20211028,New insights into the evolution of subtilisin
Background:Subtilisin-like serine proteases play an important role in pathogenic fungi during the penetration and colonization of their hosts. In this study, we perform an evolutionary analysis of the subtilisin-like serine protease genes of subphylum Pezizomycotina to find if there are similar pathogenic mechanisms among the pathogenic fungi with different life styles, which utilize subtilisin-like serine proteases as virulence factors. Within Pezizomycotina, nematode-trapping fungi are unique because they capture soil nematodes using specialized trapping devices. Increasing evidence suggests subtilisin-like serine proteases from nematode-trapping fungi are involved in the penetration and digestion of nematode cuticles. Here we also conduct positive selection analysis on the subtilisin-like serine protease genes from nematode-trapping fungi.
Results:Phylogenetic analysis of 189 subtilisin-like serine protease genes from Pezizomycotina suggests five strongly-supported monophyletic clades. The subtilisin-like serine protease genes previously identified or presumed as endocellular proteases were clustered into one clade and diverged the earliest in the phylogeny. In addition, the cuticle-degrading protease genes from entomopathogenic and nematode-parasitic fungi were clustered together, indicating that they might have overlapping pathogenic mechanisms against insects and nematodes. Our experimental bioassays supported this conclusion. Interestingly, although they both function as cuticle-degrading proteases, the subtilisin-like serine protease genes from nematode-trapping fungi and nematode-parasitic fungi were not grouped together in the phylogenetic tree. Our evolutionary analysis revealed evidence for positive selection on the subtilisin-like serine protease genes of the nematode-trapping fungi.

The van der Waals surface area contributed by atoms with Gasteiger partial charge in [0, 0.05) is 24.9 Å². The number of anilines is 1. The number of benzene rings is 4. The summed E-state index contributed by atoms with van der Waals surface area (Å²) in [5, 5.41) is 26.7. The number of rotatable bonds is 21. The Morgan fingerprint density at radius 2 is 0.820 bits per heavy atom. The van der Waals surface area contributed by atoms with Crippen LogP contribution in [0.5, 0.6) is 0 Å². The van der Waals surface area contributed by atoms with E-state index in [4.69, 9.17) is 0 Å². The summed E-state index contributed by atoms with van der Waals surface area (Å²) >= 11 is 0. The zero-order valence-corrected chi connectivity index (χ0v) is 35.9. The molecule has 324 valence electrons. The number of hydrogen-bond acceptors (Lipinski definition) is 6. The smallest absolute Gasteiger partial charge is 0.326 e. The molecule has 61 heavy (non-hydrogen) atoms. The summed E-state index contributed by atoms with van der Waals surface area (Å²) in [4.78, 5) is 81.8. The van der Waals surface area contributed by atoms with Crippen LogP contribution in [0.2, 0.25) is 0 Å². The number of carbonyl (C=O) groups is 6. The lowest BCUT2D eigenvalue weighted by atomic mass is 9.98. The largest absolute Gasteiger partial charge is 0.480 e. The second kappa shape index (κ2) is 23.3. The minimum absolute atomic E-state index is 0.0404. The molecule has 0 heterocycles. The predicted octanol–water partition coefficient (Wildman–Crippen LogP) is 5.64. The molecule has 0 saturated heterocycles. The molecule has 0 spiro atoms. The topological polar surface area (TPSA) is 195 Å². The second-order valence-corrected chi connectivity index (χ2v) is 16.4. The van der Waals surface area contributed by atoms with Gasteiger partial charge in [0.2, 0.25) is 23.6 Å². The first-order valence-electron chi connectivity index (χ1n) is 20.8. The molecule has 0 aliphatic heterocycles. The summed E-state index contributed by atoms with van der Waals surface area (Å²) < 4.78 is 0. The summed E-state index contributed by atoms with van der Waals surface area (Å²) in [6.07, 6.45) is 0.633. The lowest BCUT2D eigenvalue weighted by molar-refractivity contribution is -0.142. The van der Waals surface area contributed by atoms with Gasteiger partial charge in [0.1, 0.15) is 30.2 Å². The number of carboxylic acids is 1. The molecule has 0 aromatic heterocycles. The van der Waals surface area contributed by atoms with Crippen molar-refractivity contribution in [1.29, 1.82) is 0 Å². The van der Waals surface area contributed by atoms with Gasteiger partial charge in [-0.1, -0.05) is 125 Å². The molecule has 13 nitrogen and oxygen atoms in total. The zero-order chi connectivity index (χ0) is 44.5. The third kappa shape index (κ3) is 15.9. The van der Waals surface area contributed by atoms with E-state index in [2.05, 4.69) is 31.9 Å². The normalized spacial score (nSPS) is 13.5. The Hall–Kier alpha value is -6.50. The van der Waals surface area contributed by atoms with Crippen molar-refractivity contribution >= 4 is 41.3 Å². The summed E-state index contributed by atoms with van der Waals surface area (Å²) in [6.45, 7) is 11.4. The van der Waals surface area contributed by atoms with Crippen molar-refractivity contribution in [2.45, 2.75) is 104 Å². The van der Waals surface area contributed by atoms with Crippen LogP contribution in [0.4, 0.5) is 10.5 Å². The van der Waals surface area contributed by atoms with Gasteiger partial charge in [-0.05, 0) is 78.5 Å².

Conclusions:Our study provides new insights into the evolution of subtilisin-like serine protease genes in Pezizomycotina. Pezizomycotina subtilisins most likely evolved from endocellular to extracellular proteases. The entomopathogenic and nematode-parasitic fungi likely share similar properties in parasitism. In addition, our data provided better understanding about the duplications and subsequent functional divergence of subtilisin-like serine protease genes in Pezizomycotina. The evidence of positive selection detected in the subtilisin-like serine protease genes of nematode-trapping fungi in the present study suggests that the subtilisin-like serine proteases may have played important roles during the evolution of pathogenicity of nematode-trapping fungi against nematodes.